He’s tall, soft-spoken, gentlemanly, and rich. He’s been elected to high office. He speaks Spanish. He’s a natural.
So why is Jeb Bush taking it on the chin, unable to raise his poll numbers more than a total of eight or ten points?
The answer is so simple as to be startling.
Much to the surprise of most, Americans, it appears, do have memories.
In the past fifteen years we’ve watched horrible things happen to America, to Americans around the world. To date, we’ve seen almost no one held responsible for wars, economic disasters, hurricane management (if such were possible), trade agreements gone wrong, an increasing income gap, and race relations hitting a new low.
Republicans and Democrats alike are angry that rules by which the country prospered no longer apply, to anyone.
No one is honest enough to admit error. No one is frank to admit that crime seems (statistics to the contrary) gigantic. No one is held knowing and responsible for the loss of billions of dollars, either in commerce, federal and local governments, foreign aid and backshish. No one can seem to put a cap on insurance rates. No one can find a sensible way to feed the hungry, and in fact we watch horror-struck as Congress keeps cutting food stamps and helpful programs for people down on their luck.
Infrastrcture is crumbling. Ice-bucket challenges, 5 K runs, bake sales, helping homeowners rebuild after tornados in the Midwest and floods along the east coast are the product of a corrupt and greedy insurance industry and the good old-fashioned American habit of helping one’s neighbors.
Republicans will tell you that government is the problem. Democrats will tell you that without the government matters would be worse. Neither party is doing anything about anything that matters to the electorate but pile up loot personally, write unnecessary books which earn millions, make speeches for which they (or their staffs) are paid exorbitant fees.
But keep your eye on Jeb Bush.
Long expected to be the front-runner and eventual next president, Jeb has been biding his time. And biding, and biding —- giving the entire nation an opportunity to remember, which should be the last thing in the world he wants.
Jeb is a relic. America wants no more relics. America wants action and youth and determination and certainty.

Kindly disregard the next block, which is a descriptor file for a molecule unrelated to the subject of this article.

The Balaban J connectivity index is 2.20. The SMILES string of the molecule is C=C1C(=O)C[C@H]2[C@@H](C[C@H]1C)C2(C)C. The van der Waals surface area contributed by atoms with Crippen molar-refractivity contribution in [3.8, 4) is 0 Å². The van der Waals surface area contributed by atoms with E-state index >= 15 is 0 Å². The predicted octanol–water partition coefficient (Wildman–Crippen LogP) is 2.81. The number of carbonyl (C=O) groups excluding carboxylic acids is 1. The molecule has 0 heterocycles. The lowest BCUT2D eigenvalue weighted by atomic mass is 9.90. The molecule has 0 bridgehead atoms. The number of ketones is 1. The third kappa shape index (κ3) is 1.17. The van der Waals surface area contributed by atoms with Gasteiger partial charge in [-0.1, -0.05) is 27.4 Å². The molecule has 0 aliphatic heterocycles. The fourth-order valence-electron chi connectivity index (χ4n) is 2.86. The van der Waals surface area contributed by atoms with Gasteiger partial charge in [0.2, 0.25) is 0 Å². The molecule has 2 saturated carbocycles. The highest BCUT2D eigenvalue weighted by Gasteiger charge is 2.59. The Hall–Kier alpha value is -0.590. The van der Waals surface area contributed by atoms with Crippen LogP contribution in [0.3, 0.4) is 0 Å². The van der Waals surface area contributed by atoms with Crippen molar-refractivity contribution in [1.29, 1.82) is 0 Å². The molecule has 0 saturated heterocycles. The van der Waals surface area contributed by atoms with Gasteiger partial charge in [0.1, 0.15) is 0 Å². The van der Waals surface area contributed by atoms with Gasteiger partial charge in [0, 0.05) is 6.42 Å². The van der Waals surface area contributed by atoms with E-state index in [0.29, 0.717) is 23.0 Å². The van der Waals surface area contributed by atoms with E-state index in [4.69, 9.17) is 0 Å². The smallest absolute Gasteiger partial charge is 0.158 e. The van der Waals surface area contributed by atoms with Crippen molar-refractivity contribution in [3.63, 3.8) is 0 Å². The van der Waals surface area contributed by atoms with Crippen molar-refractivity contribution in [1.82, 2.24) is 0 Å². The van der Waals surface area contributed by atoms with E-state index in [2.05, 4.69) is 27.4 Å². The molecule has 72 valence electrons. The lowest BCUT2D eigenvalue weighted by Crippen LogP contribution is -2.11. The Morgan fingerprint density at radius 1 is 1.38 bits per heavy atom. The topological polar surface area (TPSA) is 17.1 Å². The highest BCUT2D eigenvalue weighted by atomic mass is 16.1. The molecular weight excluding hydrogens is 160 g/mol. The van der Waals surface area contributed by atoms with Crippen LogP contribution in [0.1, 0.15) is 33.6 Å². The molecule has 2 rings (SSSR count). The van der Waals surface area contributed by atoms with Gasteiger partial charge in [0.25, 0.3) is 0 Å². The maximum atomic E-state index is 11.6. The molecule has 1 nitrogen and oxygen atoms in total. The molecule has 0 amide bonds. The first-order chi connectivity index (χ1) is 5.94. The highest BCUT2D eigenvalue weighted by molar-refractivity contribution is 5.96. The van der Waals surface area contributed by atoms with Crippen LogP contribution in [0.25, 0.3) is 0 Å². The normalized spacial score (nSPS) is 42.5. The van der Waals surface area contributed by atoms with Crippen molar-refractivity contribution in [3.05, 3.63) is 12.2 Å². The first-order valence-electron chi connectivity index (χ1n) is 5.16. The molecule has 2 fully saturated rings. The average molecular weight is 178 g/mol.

We’ve been exhausted by men in suits, men wearing gold buttons in their lapels, men wearing red patriotic ties, men who do nothing but show up at the appropriate place, time, and hour to nod wisely, promise nothing, deny earlier vows, and continue to get paid by the taxpayer for going along to get along.
Jeb Bush is the single most visible representative of a world of the past, a world of unfairness and privilege. His mother runs a close second.
But America likes to think of itself as a meritocracy now. You want something, you work for it, hard. Goodness no longer descends from family trees or the sky. People elected to office throughout the land are expected to be responsive to the people who voted for them. Not as quid pro quo. As their jobs. Elected officials are to follow the laws of the land and to be absolutely certain on which side of the bread is the butter.
Jeb as governor of Florida was selected to manage that state. He did, well. George W. was selected to manage the country. He did, poorly. The government, the F.B.I., the armed forces are all expected to protect our citizens. They have, haltingly, and with fear.
People no longer want to hear about hedge fund managers getting away with figurative murder. They’re still waiting for someone to go to jail for defrauding them of their life’s savings, or their very homes. These are not ideas that fade with time.
Nor will they. People have been hurt grievously. They have not been able to recoup, or to rebuild, or even to hold up their heads with pride as wrong-doers are punished.
With the best intentions in the world, Americans are still angry enough to want to see right returned to its proper place. They look at Jeb Bush. They don’t see Jeb, they’re simply aware that somehow he’s part of their problem. He’s a face and figure whom they can punish. It’s not done with spite or fury. It’s automatic. Something about Jeb reminds them of earlier, better times that are not promised to return. Reminds them of the thousands slain in Iraq and Afghanistan, on faulty evidence, reasoning, and ambition. Reminds them of the pain and poverty of recent veterans. Reminds them of the promises they made to their children about going to college and working hard that are now as empty as the sky above.
It’s important to recall that the Americans we are now discussing are primarily Republicans, a minority. The Democrats, however, feel exactly the same way.
Unconsciously, both parties have subliminally agreed that one more “old boy” is one too many. This silent decision isn’t really a conspiracy. It’s a decision born of need and dreams.
With Donald Trump’s caving into the Republican National Committee’s loyalty pledge yesterday, the “old boys” undoubtedly feel better about Jeb’s chances.
And if, in the long run, and it is a long run, Jeb does come up on top, the Republican party will end upon the bottom. They will have assured themselves of dissolution and irrelevancy, and they’ll deserve everything they’ll get.